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Subcategories:History/traditions: Cosmopolitanism
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  1. Arash Abizadeh (2012). On the Demos and its Kin: Nationalism, Democracy, and the Boundary Problem. American Political Science Review 106 (4):867-882.
    Cultural-nationalist and democratic theory both seek to legitimize political power via collective self-rule: their principle of legitimacy refers right back to the very persons over whom political power is exercised. But such self-referential theories are incapable of jointly solving the distinct problems of legitimacy and boundaries, which they necessarily combine, once it is assumed that the self-ruling collectivity must be a pre-political, in-principle bounded, ground of legitimacy. Cultural nationalism claims that political power is legitimate insofar as it expresses the nation’s (...)
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  2. Mitchell Aboulafia (2010). Transcendence: On Self-Determination and Cosmopolitanism. Stanford University Press.
    Don't fence me in : Rorty and Sartre -- On freedom and action : Dewey and Sartre -- A (neo) American in Paris : Bourdieu and Mead -- Mead on cosmopolitanism, sympathy, and war -- W.E.B. Du Bois : double-consciousness, Jamesian sympathy, and the cosmopolitan -- Self-concept in the new sociology of ideas : reflections on Neil Gross's Richard Rorty : the making of an American philosopher -- Eros and self-determination -- What if Hegel's master and slave were women?
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  3. Bruce Ackerman (1994). Rooted Cosmopolitanism. Ethics 104 (3):516-535.
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  4. Rebecca Adami (2014). Toward Cosmopolitan Ethics in Teacher Education: An Ontological Dimension of Learning Human Rights. Ethics and Education 9 (1):29-38.
  5. Rafael Del Aguila (1995). Emancipation, Resistance and Cosmopolitanism. Graduate Faculty Philosophy Journal 18 (1):27-50.
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  6. Kevin Ahern (2010). Review Essay: Robert Fine, Cosmopolitanism (London and New York: Rout-Ledge, 2007), 176 Pp. [REVIEW] Philosophy and Social Criticism 36 (1):105-110.
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  7. A. Altman (2013). Global Justice: A Cosmopolitan Account. Philosophical Review 122 (1):129-131.
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  8. Andrew Altman (2009). A Liberal Theory of International Justice. Oxford University Press.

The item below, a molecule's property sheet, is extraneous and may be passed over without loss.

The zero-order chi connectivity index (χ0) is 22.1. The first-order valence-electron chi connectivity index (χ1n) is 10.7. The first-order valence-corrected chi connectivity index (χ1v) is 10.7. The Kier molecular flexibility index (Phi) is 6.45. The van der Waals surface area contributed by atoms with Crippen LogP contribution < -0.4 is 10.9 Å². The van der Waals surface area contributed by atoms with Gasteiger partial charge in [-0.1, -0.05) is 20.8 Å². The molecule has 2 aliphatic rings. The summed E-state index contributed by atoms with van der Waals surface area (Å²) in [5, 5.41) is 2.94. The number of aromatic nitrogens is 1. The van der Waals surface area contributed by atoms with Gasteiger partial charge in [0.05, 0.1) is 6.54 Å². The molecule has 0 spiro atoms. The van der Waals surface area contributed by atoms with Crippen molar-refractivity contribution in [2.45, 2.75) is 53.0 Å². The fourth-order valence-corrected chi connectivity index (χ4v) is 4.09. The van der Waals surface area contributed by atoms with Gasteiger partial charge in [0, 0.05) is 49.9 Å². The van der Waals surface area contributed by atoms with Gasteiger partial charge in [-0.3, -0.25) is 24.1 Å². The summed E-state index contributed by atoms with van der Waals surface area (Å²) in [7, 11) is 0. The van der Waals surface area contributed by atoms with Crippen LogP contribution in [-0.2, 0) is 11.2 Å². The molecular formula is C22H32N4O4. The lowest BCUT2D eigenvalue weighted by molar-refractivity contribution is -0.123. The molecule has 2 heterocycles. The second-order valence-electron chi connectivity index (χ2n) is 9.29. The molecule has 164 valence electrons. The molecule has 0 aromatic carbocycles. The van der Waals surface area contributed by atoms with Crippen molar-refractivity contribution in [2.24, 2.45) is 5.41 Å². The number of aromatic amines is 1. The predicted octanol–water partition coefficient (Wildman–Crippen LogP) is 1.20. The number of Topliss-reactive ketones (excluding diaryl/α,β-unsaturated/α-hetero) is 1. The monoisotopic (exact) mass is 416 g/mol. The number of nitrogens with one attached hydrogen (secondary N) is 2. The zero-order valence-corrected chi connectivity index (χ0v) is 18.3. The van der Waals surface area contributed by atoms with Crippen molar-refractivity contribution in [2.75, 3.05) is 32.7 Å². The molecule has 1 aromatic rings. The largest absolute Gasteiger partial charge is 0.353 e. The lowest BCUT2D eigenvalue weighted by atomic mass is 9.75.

This book advances a novel theory of international justice that combines the orthodox liberal notion that the lives of individuals are what ultimately matter morally with the putatively antiliberal idea of an irreducibly collective right of self-governance. The individual and her rights are placed at center stage insofar as political states are judged legitimate if they adequately protect the human rights of their constituents and respect the rights of all others. Yet, the book argues that legitimate states have a moral (...)
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  9. Sharon Anderson-Gold (2009). Cosmopolitanism and Democracy. Social Philosophy Today 25:209-222.
    Global governance has become a topic of interest to many contemporary political theorists. Issues arising from the nature of global markets and multinational corporations can no longer be locally contained. These developments signal the decline of the nation state and therewith the end of the liberal moral and political theory that justified national institutions. The alternative possible orders appear bleak, including anarchy, hegemonic power or the most horrific of all specters, the liberty crushing “world state.” Kant’s cosmopolitan theory of justice (...)
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  10. Sharon Anderson-Gold (2000). Cosmopolitanism and Cultural Pluralism. Social Philosophy Today 15:25-40.
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  11. Kwame Anthony (2009). Appiah : Cosmopolitanism. In Astra Taylor (ed.), Examined Life: Excursions with Contemporary Thinkers. New Press.
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  12. Daniele Archibugi & Mathias Koenig-Archibugi (eds.) (2003). Debating Cosmopolitics. Verso.
    Cosmopolitics, the concept of a world politics based on shared democratic values, is in an increasingly fragile state.
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  13. Robert Audi (2009). Nationalism, Patriotism, and Cosmopolitanism in an Age of Globalization. Journal of Ethics 13 (4):365 - 381.